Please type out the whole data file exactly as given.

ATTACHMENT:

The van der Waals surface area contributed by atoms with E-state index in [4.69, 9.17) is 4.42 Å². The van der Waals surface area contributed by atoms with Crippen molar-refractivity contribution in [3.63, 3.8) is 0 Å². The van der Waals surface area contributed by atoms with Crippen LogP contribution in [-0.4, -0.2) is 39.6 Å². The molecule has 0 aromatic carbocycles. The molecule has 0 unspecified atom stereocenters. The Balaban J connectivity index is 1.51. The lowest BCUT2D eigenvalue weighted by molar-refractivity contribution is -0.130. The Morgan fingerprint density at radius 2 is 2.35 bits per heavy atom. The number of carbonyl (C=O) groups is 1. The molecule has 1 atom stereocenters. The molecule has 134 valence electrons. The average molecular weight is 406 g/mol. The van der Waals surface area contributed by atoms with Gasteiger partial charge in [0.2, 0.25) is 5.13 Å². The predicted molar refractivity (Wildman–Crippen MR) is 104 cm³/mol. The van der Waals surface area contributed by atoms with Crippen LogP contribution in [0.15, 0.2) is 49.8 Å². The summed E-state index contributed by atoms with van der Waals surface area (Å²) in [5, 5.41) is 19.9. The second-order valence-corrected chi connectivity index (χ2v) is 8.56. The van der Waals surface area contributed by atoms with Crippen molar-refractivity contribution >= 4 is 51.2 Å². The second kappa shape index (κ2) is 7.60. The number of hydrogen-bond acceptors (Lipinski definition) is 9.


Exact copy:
The van der Waals surface area contributed by atoms with E-state index in [4.69, 9.17) is 4.42 Å². The van der Waals surface area contributed by atoms with Crippen molar-refractivity contribution in [3.63, 3.8) is 0 Å². The van der Waals surface area contributed by atoms with Crippen LogP contribution in [-0.4, -0.2) is 39.6 Å². The molecule has 0 aromatic carbocycles. The molecule has 0 unspecified atom stereocenters. The Balaban J connectivity index is 1.51. The lowest BCUT2D eigenvalue weighted by molar-refractivity contribution is -0.130. The Morgan fingerprint density at radius 2 is 2.35 bits per heavy atom. The number of carbonyl (C=O) groups is 1. The molecule has 1 atom stereocenters. The molecule has 134 valence electrons. The average molecular weight is 406 g/mol. The van der Waals surface area contributed by atoms with Gasteiger partial charge in [0.2, 0.25) is 5.13 Å². The predicted molar refractivity (Wildman–Crippen MR) is 104 cm³/mol. The van der Waals surface area contributed by atoms with Crippen LogP contribution in [0.15, 0.2) is 49.8 Å². The summed E-state index contributed by atoms with van der Waals surface area (Å²) in [5, 5.41) is 19.9. The second-order valence-corrected chi connectivity index (χ2v) is 8.56. The van der Waals surface area contributed by atoms with Crippen molar-refractivity contribution >= 4 is 51.2 Å². The second kappa shape index (κ2) is 7.60. The number of hydrogen-bond acceptors (Lipinski definition) is 9.